It’s happened to every dedicated KCSB listener: You go to tune in your favorite show and it turns out the DJ is sick, on vacation, spending the night in the drunk tank, or otherwise nowhere near the studio.
Disappointment is the most common reaction, and I wouldn’t dream of begrudging you that emotion. But the way KCSB works, chances are you’ll hear something equally interesting instead, or perhaps even more so. This is thanks to the phenomenon of “subbing”: We at KCSB have all done it, and you tuned into KCSB have probably all, for better or worse, heard it.
Unlike most radio stations, KCSB maintains a policy of keeping a warm body in the control room as often as humanly possible. This turns out to be very nearly always, and if you don’t believe me, you’ve got a convenient means of verification. Try giving the studio line a call at 893-2424. When a DJ picks up at 11:00 in the morning, sure, it’s nice, but not totally unexpected. When one picks up at 11:00 in the evening, that’s a pleasant surprise. Call again at 5:00 a.m., and you’ll almost certainly hear a live human being answer within moments. Now give it a shot at 3:00 a.m., provided you can drag yourself from the pillow to the phone. You’ll no doubt be greeted by a KCSBer who dragged himself or herself all the way to the studio.
But life happens, as they say, meaning that not every KCSB programmer can turn up for every single one of their shows like clockwork. In order to uphold the station’s always-an-actual-person-there sensibility, other DJs, be they those with their own programs on the schedule, those who once had programs on the schedule, or those who intend to get their programs on the schedule in the future, usually come to the rescue. The subbing arrangements tend to fall into one of two broad categories: those where the sub tries to do the same sort of show the subbed-for would have, and those where the sub disregards the time slot’s established vibe entirely and does their own thing.
I admit that, when called upon to sub, I opt nearly without exception for the latter. But I have a theory, the determination of whose soundness I leave to you, on which I base that perennial choice. It’s that, as a listener, the experience of being mentally prepared for a certain show, tuning in to hear that show, and hearing that show, is well and good. Settling into the particularly receptive mode for a show and then hearing almost that show—a sub trying to imitate the original DJ’s musical taste or flow, say, but not quite getting them right—is more like hearing a sour note, or taking a big gulp of Clamato when you think it’s going to be water. (If you can’t forgive that analogy, I understand.)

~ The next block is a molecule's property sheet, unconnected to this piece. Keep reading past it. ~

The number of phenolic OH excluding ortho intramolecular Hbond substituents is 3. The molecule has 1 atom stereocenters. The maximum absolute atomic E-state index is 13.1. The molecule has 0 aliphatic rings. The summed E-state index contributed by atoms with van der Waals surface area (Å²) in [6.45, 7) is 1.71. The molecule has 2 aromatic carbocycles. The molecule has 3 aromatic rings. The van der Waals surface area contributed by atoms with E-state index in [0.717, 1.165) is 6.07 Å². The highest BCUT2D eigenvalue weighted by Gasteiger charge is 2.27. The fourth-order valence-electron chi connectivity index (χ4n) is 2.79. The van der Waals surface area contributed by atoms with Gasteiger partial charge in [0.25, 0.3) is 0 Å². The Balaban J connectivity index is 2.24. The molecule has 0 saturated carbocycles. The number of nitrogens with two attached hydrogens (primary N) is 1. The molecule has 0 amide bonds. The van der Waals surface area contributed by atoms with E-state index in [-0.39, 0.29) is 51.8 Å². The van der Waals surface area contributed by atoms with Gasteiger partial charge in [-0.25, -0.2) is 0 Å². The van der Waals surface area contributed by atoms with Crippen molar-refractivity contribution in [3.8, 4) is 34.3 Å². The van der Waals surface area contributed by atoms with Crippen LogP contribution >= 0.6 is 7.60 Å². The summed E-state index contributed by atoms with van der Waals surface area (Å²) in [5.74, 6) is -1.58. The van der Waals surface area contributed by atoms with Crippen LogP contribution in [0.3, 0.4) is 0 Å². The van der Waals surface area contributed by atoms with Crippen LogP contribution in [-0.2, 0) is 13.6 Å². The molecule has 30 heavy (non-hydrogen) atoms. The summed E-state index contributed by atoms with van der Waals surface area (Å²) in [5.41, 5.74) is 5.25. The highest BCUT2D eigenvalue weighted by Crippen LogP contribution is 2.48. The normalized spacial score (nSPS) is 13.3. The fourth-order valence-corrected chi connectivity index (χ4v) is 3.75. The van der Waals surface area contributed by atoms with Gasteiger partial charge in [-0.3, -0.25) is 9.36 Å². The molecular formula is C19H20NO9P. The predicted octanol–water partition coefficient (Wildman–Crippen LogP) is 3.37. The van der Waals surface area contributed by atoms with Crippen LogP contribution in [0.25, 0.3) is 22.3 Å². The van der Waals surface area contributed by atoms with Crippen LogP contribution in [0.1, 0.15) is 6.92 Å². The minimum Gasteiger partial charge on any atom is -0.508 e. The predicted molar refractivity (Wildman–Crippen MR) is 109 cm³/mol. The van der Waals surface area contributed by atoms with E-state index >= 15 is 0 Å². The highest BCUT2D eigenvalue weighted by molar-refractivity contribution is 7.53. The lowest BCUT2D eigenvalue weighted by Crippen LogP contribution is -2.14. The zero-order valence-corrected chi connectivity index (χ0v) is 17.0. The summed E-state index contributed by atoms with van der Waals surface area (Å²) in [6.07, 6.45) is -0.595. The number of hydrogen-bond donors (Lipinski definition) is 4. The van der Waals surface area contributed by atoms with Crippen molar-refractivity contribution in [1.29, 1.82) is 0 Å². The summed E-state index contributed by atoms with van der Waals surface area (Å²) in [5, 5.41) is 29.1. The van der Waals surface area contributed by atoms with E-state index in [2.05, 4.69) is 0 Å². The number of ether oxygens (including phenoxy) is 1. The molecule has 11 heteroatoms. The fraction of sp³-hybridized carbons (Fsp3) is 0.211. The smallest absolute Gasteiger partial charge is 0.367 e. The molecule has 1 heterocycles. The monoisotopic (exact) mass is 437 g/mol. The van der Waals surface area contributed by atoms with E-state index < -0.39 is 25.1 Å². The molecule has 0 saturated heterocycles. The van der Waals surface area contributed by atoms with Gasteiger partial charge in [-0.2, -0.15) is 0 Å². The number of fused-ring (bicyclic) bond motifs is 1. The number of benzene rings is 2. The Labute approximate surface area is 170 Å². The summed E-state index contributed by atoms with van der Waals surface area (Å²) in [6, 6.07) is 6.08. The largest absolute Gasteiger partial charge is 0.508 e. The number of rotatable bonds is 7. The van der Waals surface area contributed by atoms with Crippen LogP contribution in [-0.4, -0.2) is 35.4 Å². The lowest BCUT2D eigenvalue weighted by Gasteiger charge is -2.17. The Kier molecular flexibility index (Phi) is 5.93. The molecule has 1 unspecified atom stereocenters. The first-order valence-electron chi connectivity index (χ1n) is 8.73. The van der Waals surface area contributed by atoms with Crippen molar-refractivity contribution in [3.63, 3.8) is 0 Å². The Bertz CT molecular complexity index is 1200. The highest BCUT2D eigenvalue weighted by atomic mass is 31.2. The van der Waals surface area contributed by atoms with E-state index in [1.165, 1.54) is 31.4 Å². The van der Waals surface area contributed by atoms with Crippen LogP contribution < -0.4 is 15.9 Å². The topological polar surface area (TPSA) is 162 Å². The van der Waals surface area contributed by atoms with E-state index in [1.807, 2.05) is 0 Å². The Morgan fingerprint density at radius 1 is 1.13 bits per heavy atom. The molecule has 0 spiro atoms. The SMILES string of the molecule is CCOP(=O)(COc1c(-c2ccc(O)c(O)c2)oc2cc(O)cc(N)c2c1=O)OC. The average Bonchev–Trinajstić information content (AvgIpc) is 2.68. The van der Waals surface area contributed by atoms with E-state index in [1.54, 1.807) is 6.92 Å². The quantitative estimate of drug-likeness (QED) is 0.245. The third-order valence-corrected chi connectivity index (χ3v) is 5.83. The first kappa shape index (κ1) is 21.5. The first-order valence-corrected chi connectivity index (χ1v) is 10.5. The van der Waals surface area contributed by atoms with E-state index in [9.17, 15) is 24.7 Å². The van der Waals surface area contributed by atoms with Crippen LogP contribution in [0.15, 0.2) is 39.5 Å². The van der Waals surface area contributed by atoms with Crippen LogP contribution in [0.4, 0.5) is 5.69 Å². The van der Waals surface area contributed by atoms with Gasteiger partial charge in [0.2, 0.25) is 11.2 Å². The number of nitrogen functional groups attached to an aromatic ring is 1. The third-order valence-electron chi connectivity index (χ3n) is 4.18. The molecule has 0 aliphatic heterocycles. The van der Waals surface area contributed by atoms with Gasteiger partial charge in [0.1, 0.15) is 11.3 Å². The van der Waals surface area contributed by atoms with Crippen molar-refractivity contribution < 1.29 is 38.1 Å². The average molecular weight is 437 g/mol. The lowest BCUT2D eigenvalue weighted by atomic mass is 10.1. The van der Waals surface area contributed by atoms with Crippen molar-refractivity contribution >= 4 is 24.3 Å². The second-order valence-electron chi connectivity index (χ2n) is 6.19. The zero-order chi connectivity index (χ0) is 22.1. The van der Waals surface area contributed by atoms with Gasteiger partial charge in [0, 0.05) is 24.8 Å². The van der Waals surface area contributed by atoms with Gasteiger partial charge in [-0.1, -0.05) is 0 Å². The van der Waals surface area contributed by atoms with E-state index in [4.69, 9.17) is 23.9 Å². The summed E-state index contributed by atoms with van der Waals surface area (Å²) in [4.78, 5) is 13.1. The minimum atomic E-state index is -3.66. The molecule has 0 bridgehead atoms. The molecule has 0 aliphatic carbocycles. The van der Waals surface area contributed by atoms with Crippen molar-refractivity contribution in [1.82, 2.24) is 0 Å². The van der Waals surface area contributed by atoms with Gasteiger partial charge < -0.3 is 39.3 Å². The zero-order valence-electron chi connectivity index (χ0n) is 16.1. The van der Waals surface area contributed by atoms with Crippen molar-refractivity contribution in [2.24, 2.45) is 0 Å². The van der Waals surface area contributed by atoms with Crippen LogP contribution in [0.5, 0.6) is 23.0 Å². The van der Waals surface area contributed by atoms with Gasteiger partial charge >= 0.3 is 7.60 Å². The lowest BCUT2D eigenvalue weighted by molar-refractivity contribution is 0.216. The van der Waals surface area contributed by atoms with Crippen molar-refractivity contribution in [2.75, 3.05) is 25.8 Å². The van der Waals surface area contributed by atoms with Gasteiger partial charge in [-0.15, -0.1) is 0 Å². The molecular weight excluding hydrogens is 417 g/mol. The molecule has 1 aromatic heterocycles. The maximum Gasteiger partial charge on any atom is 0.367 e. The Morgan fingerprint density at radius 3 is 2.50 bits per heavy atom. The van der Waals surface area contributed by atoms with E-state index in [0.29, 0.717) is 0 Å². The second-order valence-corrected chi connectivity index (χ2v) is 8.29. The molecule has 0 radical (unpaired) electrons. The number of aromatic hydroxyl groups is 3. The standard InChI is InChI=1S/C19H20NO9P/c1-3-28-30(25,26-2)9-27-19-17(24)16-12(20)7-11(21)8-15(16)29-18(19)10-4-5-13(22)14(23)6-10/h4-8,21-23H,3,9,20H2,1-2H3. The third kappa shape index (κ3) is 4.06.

The most interesting possible listening experience, to my mind, is when you’re geared up to hear one show but then hear something almost entirely different, a program far away on an axis of radio entertainment you might not have even known existed. The interaction of a specific set of expectations with an unexpected piece of culture that’s completely skewed from them gives rise to some of the richest moments in the modern history of performer-audience exchange. Ponder, for a moment, the potential mind-blowingness of the Nonstop Dixieland Rarities mindset suddenly receiving the Mechanical Drone Hour sensibility. (Neither show is real, though I now wish both were.)
This is why I do Conceptual Radio. Conceptual Radio isn’t a show on the KCSB schedule, nor has it ever been. By its very nature, it can’t be: It’s a project that must exist only irregularly, only ephemerally. It comes into existence when the stars align, when Venus goes into negative rotation and Saturn’s rings tilt at just the right angle—that is to say, when another KCSBer needs a sub, I have time to sub, and I feel particularly irked that radio has fallen too deeply into the same old formal and aesthetic grooves. This is a show that rises unpredictably, strikes at the medium’s deeply ingrained habits, and subsides. Needless to say, it’s the kind of program you’d be hard-pressed to encounter on any station but KCSB.
During my time at the station, my even longer time as a fan of radio and, especially, my time examining the medium’s freeform variant here in this column, I’ve put a lot of thought into one issue above all others: Why isn’t radio more creative? Certainly KCSBers do far more work outside the box (to use an expression that itself sounds strikingly unoriginal and uncreative) than the desperate inhabitants of commercial and even mainstream public radio’s vast, arid plains. Yet even on this station I often find myself slipping into established, time-worn radio ways of thought and performance, and I’m not alone in that. Thus, in the spirit of being the change one wishes to see—or, in this case, to hear—I adhere to one concept especially: Do nothing normal.
Subbing for the eclectic Saturday-afternoon show Kittens vs. Godzilla this past weekend, I let fly with Conceptual Radio once again, constructing an improvised on-air audio collage out of avant-garde compositions pulled from KCSB’s vinyl library, listeners’ phone calls, clips of vintage radio programs like Quiz Kids and I Was a Communist for the FBI from the 1930s, 40s and 50s (when, counterintuitively, broadcasts seem to have been more adventurous), and, naturally, my own voice bemoaning the unimaginative state of so much radio today. Will there be another Conceptual Radio? Probably. Will it be in the same vein as this one? Maybe, maybe not. How can you hear it? The only way is to listen. A lot.
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